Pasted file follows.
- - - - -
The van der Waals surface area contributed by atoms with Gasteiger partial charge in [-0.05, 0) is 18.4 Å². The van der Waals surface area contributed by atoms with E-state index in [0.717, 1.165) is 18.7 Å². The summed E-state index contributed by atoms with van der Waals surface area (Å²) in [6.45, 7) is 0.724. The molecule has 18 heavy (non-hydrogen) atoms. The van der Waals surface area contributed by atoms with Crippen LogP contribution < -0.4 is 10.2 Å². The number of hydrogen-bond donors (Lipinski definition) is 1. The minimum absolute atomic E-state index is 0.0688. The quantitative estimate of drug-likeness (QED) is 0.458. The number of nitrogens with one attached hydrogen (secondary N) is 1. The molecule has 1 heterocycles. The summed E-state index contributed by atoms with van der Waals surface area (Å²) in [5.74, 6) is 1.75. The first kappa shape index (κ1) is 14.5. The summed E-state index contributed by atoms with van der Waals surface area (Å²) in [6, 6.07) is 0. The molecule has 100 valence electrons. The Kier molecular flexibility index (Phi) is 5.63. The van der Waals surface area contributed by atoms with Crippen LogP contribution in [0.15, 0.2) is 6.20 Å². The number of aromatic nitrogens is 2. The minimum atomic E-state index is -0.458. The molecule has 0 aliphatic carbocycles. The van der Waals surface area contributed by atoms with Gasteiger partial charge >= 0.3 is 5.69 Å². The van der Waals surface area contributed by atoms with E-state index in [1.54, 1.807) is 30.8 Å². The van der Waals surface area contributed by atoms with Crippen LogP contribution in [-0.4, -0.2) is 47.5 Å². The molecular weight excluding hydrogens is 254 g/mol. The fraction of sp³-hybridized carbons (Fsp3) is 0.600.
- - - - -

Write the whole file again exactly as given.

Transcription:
The van der Waals surface area contributed by atoms with Gasteiger partial charge in [-0.05, 0) is 18.4 Å². The van der Waals surface area contributed by atoms with E-state index in [0.717, 1.165) is 18.7 Å². The summed E-state index contributed by atoms with van der Waals surface area (Å²) in [6.45, 7) is 0.724. The molecule has 18 heavy (non-hydrogen) atoms. The van der Waals surface area contributed by atoms with Crippen LogP contribution < -0.4 is 10.2 Å². The number of hydrogen-bond donors (Lipinski definition) is 1. The minimum absolute atomic E-state index is 0.0688. The quantitative estimate of drug-likeness (QED) is 0.458. The number of nitrogens with one attached hydrogen (secondary N) is 1. The molecule has 1 heterocycles. The summed E-state index contributed by atoms with van der Waals surface area (Å²) in [5.74, 6) is 1.75. The first kappa shape index (κ1) is 14.5. The summed E-state index contributed by atoms with van der Waals surface area (Å²) in [6, 6.07) is 0. The molecule has 100 valence electrons. The Kier molecular flexibility index (Phi) is 5.63. The van der Waals surface area contributed by atoms with Crippen LogP contribution in [0.15, 0.2) is 6.20 Å². The number of aromatic nitrogens is 2. The minimum atomic E-state index is -0.458. The molecule has 0 aliphatic carbocycles. The van der Waals surface area contributed by atoms with Gasteiger partial charge >= 0.3 is 5.69 Å². The van der Waals surface area contributed by atoms with E-state index in [1.54, 1.807) is 30.8 Å². The van der Waals surface area contributed by atoms with Crippen LogP contribution in [-0.4, -0.2) is 47.5 Å². The molecular weight excluding hydrogens is 254 g/mol. The fraction of sp³-hybridized carbons (Fsp3) is 0.600.